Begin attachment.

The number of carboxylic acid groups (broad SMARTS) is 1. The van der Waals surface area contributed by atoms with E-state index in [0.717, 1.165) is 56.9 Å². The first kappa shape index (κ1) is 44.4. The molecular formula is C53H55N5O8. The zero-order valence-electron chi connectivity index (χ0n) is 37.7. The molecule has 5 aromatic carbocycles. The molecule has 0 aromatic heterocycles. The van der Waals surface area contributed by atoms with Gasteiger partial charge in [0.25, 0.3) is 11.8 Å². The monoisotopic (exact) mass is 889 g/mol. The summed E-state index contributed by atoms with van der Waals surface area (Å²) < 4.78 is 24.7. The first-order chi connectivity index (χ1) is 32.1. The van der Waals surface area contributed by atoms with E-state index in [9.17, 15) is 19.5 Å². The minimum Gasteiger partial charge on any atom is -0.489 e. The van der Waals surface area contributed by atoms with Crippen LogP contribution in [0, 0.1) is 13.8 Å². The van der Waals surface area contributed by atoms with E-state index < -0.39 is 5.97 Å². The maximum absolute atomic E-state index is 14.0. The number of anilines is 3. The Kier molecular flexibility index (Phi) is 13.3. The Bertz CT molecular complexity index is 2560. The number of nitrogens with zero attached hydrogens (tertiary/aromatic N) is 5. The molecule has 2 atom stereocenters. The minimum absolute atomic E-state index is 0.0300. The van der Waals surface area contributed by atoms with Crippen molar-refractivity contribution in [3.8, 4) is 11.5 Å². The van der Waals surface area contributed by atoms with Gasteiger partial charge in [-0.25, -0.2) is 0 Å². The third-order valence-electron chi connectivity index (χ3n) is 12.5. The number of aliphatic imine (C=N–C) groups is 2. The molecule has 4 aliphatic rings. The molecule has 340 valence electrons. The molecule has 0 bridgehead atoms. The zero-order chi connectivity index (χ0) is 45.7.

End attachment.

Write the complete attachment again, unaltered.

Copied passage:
The number of carboxylic acid groups (broad SMARTS) is 1. The van der Waals surface area contributed by atoms with E-state index in [0.717, 1.165) is 56.9 Å². The first kappa shape index (κ1) is 44.4. The molecular formula is C53H55N5O8. The zero-order valence-electron chi connectivity index (χ0n) is 37.7. The molecule has 5 aromatic carbocycles. The molecule has 0 aromatic heterocycles. The van der Waals surface area contributed by atoms with Gasteiger partial charge in [0.25, 0.3) is 11.8 Å². The monoisotopic (exact) mass is 889 g/mol. The summed E-state index contributed by atoms with van der Waals surface area (Å²) < 4.78 is 24.7. The first-order chi connectivity index (χ1) is 32.1. The van der Waals surface area contributed by atoms with E-state index in [9.17, 15) is 19.5 Å². The minimum Gasteiger partial charge on any atom is -0.489 e. The van der Waals surface area contributed by atoms with Crippen LogP contribution in [0, 0.1) is 13.8 Å². The van der Waals surface area contributed by atoms with E-state index < -0.39 is 5.97 Å². The maximum absolute atomic E-state index is 14.0. The number of anilines is 3. The Kier molecular flexibility index (Phi) is 13.3. The Bertz CT molecular complexity index is 2560. The number of nitrogens with zero attached hydrogens (tertiary/aromatic N) is 5. The molecule has 2 atom stereocenters. The minimum absolute atomic E-state index is 0.0300. The van der Waals surface area contributed by atoms with Crippen molar-refractivity contribution in [3.8, 4) is 11.5 Å². The van der Waals surface area contributed by atoms with Gasteiger partial charge in [-0.25, -0.2) is 0 Å². The third-order valence-electron chi connectivity index (χ3n) is 12.5. The number of aliphatic imine (C=N–C) groups is 2. The molecule has 4 aliphatic rings. The molecule has 340 valence electrons. The molecule has 0 bridgehead atoms. The zero-order chi connectivity index (χ0) is 45.7.